Analytics can be a tremendous competitive advantage for your startup, I am sure you already know this. If you get it right, it empowers business users to make the right decisions, it helps fuel growth via product and marketing ROI optimisation, it enables quick feedback cycles on product releases and the list goes on. The key question is: how do you get it right? If you have yet to leverage data to its full potential, or do not know where to even start, then this article is for you! It is the first of a two part series aiming at helping startups set up an analytics function quickly and efficiently.
If you are a startup, it is quite likely you already have some kind of analytics in place. You might have a combination of Google Analytics deployed via GTM, rely on some dashboards provided by a 3rd party such as Salesforce, Shopify, etc. Those are a great start, they can give you an overall idea of where the business is heading and do some simple user segmentation. However, you will certainly face limitations of such tools quite quickly. For example, what if you want to join data from multiple systems? What if you want to get a deeper understanding at user level? What if you want to avoid having your team spend hours every week stitching reports together? What if you want to go beyond those limitations and really unlock the true power of analytics?
All those questions can be answered by a more sophisticated analytics setup.
If you want the aforementioned questions answered, then you need to start thinking about investing more into analytics. The first thing to do is often to build the infrastructure so you can extract and manipulate data efficiently. Such infrastructure can be represented in a simple manner through five core layers as shown on the chart below:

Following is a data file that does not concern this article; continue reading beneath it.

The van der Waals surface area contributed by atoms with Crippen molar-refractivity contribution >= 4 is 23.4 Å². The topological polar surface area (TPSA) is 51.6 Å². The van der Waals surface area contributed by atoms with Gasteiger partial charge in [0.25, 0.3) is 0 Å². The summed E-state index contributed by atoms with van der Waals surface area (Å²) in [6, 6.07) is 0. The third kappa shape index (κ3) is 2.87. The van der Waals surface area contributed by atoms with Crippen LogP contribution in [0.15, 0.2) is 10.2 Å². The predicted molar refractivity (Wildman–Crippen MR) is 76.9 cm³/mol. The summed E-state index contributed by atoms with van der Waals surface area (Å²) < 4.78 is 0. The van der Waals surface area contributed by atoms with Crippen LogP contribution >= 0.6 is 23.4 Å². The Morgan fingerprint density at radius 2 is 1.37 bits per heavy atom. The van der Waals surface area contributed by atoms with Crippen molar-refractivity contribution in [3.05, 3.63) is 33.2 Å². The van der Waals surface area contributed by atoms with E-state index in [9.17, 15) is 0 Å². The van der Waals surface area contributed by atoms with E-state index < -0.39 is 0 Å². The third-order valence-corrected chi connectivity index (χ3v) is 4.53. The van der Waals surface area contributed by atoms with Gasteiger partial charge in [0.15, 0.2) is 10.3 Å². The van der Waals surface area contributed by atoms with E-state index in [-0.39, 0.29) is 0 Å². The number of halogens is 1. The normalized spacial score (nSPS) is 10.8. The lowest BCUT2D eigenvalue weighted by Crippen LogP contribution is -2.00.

Below is a brief definition of what each layer is. The second part of the series will provide a more detailed overview of each layer and the tools you might want to consider for those.
An efficient way of getting started is to build the Extraction, Modelling and Reporting layers first. This will enable you to implement quick, reliable and efficient reporting allowing users to make data-driven decisions on the fly. Reporting can easily become a highly time-consuming task in early stage startups — and, spoiler alert!, the value of your team members is not in crunching numbers, it lies in taking decisions based on those! Once you have reporting sorted, you can move on with leveraging analytics in order to improve the various business areas of your company. For example, you might want to analyse cohorts with a high level of granularity, build LTV models and use those for your digital marketing optimisation, etc. The applications are endless, really!
When embarking on your analytics journey, check SAYN (our open source data processing framework tuned for simplicity and flexibility) which helps organising and scaling your data processes easily.
The next question you might ask is “who should I hire?”. It is extremely important to choose your first analytics hire well as this person will heavily influence the direction of analytics within your company. Here are a few things to bear in mind when doing so:
So this is it, you should now have a good idea of what to do in order to get started with more advanced analytics. Once you have established a solid base, you can expand and start doing more sophisticated things such as data science in order to build predictive models. This is where most of the value lies and is worth the investment. For example, user segmentation and LTV prediction models can help you optimise your product and marketing towards high value customers and generate hefty returns!
If you want to know more, read the second part of this series which gives specific details on each layer. Or if you need some advice, we are always happy to chat :) Best of luck in your analytics journey!
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